This competing renewal seeks continued funding for The Jackson Laboratory's (TJL) Induced Mutant Resource (IMR) to continue to provide this critical resource of transgenic and targeted mutation mice to the scientific community. Selectively altering the mouse genome by gene transfer (transgenic mice), homologous recombination and temporal- and tissue-specific production and use of induced mutant mice generated by these means has rapidly expanded, increasing the need for a resource to maintain, preserve, and distribute these mutant mice at a high health status and with minimal restrictions. Researchers frequently receive requests for mice they have created and want to believed of the burden that distributing mice to other scientists places on their research programs and grants. TJL, founded in 1929 as a non-profit research institution, has maintained and distributed mutant strains of mice for nearly 50 years. In 1992, TJL established the IMR whose purpose is to import, cryopreserve, and distribute biomedically important induced mutant mice. The need for the IMR is compelling and evidence by its rapid growth. Since it began, the IMR has accepted 495 mutant stocks, is distributing 299 of these, with another 58 currently in the importation process. In 1997, nearly 60,000 mice were distributed. We request support for rederivation, cryopreservation, and strain development, and strain development to improve the scientific value of strains in the IMR; mice are maintained for distribution to other scientists on as much of a cost recovery basis as possible. To improve the IMR resource program we propose to do research to: (1) develop methods to assure pathogen-free cyropreservation of mouse sperm, (2) phenotypically characterize new induced mutations and mutations transferred to new congenic genetic backgrounds, and (3) develop more cost-effective genotyping methods. Demand for IMR mice continues to increase, coincident with a decline in funding as several non-renewable start-up grants terminate. The ratio of rejected to accepted strains is increasing (see Introduction). The size of the need is beyond the scope of the NCRR alone to fund. NIAID and NIAMS already contribute to this effort by Intra-Agency Agreements. During the first 4 years of the current grant, over 70% of the mice supplied by the IMR were received by NIH intramural and extramural grantees of 16 NIH Institutes. To address the growing need we request approval of an expansion of this national resource for transgenic and targeted mice to authorize the NCRR to seek additional funding from NIH institutes. To aid in review we have subdivided the overall budget components. The Introduction explains the current funding mechanisms and our proposal to expand the IMR without an excessive burden to the NCRR.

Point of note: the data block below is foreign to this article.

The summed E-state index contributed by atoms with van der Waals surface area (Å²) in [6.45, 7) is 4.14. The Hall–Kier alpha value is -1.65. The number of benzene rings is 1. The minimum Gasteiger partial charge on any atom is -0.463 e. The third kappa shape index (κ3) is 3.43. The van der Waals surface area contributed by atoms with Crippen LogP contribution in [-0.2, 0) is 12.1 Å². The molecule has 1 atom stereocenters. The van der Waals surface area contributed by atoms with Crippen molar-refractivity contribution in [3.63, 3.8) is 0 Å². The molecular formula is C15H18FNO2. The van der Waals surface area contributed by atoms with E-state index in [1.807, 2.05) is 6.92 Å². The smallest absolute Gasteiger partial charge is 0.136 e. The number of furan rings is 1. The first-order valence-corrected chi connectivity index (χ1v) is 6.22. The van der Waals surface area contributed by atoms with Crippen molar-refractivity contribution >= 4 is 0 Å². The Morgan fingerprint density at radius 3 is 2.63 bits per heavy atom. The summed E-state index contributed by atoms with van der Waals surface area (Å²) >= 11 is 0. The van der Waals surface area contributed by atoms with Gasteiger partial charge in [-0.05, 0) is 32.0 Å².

National Institute of Health (NIH)
National Center for Research Resources (NCRR)
Animal (Mammalian and Nonmammalian) Model, and Animal and Biological Material Resource Grants (P40)
Project #
Application #
Study Section
National Center for Research Resources Initial Review Group (RIRG)
Program Officer
Grieder, Franziska B
Project Start
Project End
Budget Start
Budget End
Support Year
Fiscal Year
Total Cost
Indirect Cost
Jackson Laboratory
Bar Harbor
United States
Zip Code
Leiter, Edward H; Reifsnyder, Peter C; Wallace, Racheal et al. (2009) NOD x 129.H2(g7) backcross delineates 129S1/SvImJ-derived genomic regions modulating type 1 diabetes development in mice. Diabetes 58:1700-3
Davisson, Muriel T; Taft, Robert A (2006) Strategies for managing an ever increasing mutant mouse repository. Brain Res 1091:255-7
Petkov, Petko M; Cassell, Megan A; Sargent, Evelyn E et al. (2004) Development of a SNP genotyping panel for genetic monitoring of the laboratory mouse. Genomics 83:902-11
Sztein, J M; Noble, K; Farley, J S et al. (2001) Comparison of permeating and nonpermeating cryoprotectants for mouse sperm cryopreservation. Cryobiology 42:28-39
Sharp, J J; Linder, C C; Mobraaten, L E (2001) Genetically engineered mice. Husbandry and resources. Methods Mol Biol 158:381-96
Sztein, J M; Farley, J S; Mobraaten, L E (2000) In vitro fertilization with cryopreserved inbred mouse sperm. Biol Reprod 63:1774-80
Reifsnyder, P C; Flynn, J C; Gavin, A L et al. (1999) Genotypic and phenotypic characterization of six new recombinant congenic strains derived from NOD/Shi and CBA/J genomes. Mamm Genome 10:161-7
Sztein, J M; McGregor, T E; Bedigian, H J et al. (1999) Transgenic mouse strain rescue by frozen ovaries. Lab Anim Sci 49:99-100
Sztein, J; Sweet, H; Farley, J et al. (1998) Cryopreservation and orthotopic transplantation of mouse ovaries: new approach in gamete banking. Biol Reprod 58:1071-4
Sztein, J M; Farley, J S; Young, A F et al. (1997) Motility of cryopreserved mouse spermatozoa affected by temperature of collection and rate of thawing. Cryobiology 35:46-52

Showing the most recent 10 out of 12 publications